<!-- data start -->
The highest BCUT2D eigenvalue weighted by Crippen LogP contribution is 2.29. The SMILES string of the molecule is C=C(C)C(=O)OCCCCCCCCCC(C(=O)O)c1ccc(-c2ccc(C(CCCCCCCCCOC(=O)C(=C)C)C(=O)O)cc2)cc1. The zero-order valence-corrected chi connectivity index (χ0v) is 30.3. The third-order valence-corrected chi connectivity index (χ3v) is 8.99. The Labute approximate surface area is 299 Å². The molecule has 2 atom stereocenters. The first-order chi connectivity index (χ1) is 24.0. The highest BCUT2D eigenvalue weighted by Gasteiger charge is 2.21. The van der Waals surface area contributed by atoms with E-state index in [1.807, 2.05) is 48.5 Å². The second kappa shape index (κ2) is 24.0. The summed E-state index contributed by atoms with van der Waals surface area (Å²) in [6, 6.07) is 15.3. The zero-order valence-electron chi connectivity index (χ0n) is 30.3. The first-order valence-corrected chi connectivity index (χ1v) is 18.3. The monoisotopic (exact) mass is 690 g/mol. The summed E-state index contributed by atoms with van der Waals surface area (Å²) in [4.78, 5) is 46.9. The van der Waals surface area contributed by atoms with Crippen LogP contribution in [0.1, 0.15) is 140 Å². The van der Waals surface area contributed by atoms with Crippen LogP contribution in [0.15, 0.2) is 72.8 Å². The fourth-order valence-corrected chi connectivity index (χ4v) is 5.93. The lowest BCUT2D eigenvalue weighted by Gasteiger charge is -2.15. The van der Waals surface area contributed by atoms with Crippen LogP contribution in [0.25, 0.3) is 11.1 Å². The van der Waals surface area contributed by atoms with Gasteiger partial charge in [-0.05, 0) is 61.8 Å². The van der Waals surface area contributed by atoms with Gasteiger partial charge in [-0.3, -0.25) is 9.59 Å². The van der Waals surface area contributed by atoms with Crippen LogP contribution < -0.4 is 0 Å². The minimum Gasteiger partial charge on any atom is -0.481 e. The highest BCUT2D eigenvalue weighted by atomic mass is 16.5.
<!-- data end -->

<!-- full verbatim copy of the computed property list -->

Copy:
The highest BCUT2D eigenvalue weighted by Crippen LogP contribution is 2.29. The SMILES string of the molecule is C=C(C)C(=O)OCCCCCCCCCC(C(=O)O)c1ccc(-c2ccc(C(CCCCCCCCCOC(=O)C(=C)C)C(=O)O)cc2)cc1. The zero-order valence-corrected chi connectivity index (χ0v) is 30.3. The third-order valence-corrected chi connectivity index (χ3v) is 8.99. The Labute approximate surface area is 299 Å². The molecule has 2 atom stereocenters. The first-order chi connectivity index (χ1) is 24.0. The highest BCUT2D eigenvalue weighted by Gasteiger charge is 2.21. The van der Waals surface area contributed by atoms with E-state index in [1.807, 2.05) is 48.5 Å². The second kappa shape index (κ2) is 24.0. The summed E-state index contributed by atoms with van der Waals surface area (Å²) in [6, 6.07) is 15.3. The zero-order valence-electron chi connectivity index (χ0n) is 30.3. The first-order valence-corrected chi connectivity index (χ1v) is 18.3. The monoisotopic (exact) mass is 690 g/mol. The summed E-state index contributed by atoms with van der Waals surface area (Å²) in [4.78, 5) is 46.9. The van der Waals surface area contributed by atoms with Crippen LogP contribution in [0.1, 0.15) is 140 Å². The van der Waals surface area contributed by atoms with Crippen LogP contribution in [0.15, 0.2) is 72.8 Å². The fourth-order valence-corrected chi connectivity index (χ4v) is 5.93. The lowest BCUT2D eigenvalue weighted by Gasteiger charge is -2.15. The van der Waals surface area contributed by atoms with Crippen LogP contribution in [0.25, 0.3) is 11.1 Å². The van der Waals surface area contributed by atoms with Gasteiger partial charge in [-0.05, 0) is 61.8 Å². The van der Waals surface area contributed by atoms with Gasteiger partial charge in [-0.3, -0.25) is 9.59 Å². The van der Waals surface area contributed by atoms with Crippen LogP contribution < -0.4 is 0 Å². The minimum Gasteiger partial charge on any atom is -0.481 e. The highest BCUT2D eigenvalue weighted by atomic mass is 16.5.